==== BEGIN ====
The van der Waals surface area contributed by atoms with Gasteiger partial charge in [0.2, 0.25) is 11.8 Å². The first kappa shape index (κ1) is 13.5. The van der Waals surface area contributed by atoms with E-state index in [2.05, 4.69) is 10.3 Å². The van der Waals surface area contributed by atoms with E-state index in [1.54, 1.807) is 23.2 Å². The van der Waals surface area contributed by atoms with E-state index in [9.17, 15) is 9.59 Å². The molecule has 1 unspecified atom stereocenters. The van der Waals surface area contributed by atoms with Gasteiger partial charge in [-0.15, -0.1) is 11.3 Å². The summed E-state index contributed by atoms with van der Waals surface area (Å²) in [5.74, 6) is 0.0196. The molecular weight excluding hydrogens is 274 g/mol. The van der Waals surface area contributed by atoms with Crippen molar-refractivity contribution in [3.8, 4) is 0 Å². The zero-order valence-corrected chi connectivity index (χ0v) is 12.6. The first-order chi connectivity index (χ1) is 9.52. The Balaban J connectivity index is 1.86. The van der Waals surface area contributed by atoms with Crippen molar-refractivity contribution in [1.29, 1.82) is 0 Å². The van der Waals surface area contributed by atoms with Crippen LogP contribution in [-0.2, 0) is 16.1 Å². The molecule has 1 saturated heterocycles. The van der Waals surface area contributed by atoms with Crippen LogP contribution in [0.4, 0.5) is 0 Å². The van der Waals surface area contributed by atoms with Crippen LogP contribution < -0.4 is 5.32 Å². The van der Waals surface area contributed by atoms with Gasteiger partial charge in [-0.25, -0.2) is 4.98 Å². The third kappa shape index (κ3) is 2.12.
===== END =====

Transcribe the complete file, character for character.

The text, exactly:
The van der Waals surface area contributed by atoms with Gasteiger partial charge in [0.2, 0.25) is 11.8 Å². The first kappa shape index (κ1) is 13.5. The van der Waals surface area contributed by atoms with E-state index in [2.05, 4.69) is 10.3 Å². The van der Waals surface area contributed by atoms with E-state index in [1.54, 1.807) is 23.2 Å². The van der Waals surface area contributed by atoms with E-state index in [9.17, 15) is 9.59 Å². The molecule has 1 unspecified atom stereocenters. The van der Waals surface area contributed by atoms with Gasteiger partial charge in [-0.15, -0.1) is 11.3 Å². The summed E-state index contributed by atoms with van der Waals surface area (Å²) in [5.74, 6) is 0.0196. The molecular weight excluding hydrogens is 274 g/mol. The van der Waals surface area contributed by atoms with Crippen molar-refractivity contribution in [3.8, 4) is 0 Å². The zero-order valence-corrected chi connectivity index (χ0v) is 12.6. The first-order chi connectivity index (χ1) is 9.52. The Balaban J connectivity index is 1.86. The van der Waals surface area contributed by atoms with Crippen molar-refractivity contribution in [1.29, 1.82) is 0 Å². The van der Waals surface area contributed by atoms with Crippen LogP contribution in [-0.2, 0) is 16.1 Å². The molecule has 1 saturated heterocycles. The van der Waals surface area contributed by atoms with Crippen LogP contribution in [0.4, 0.5) is 0 Å². The van der Waals surface area contributed by atoms with Crippen LogP contribution < -0.4 is 5.32 Å². The van der Waals surface area contributed by atoms with Gasteiger partial charge in [-0.25, -0.2) is 4.98 Å². The third kappa shape index (κ3) is 2.12.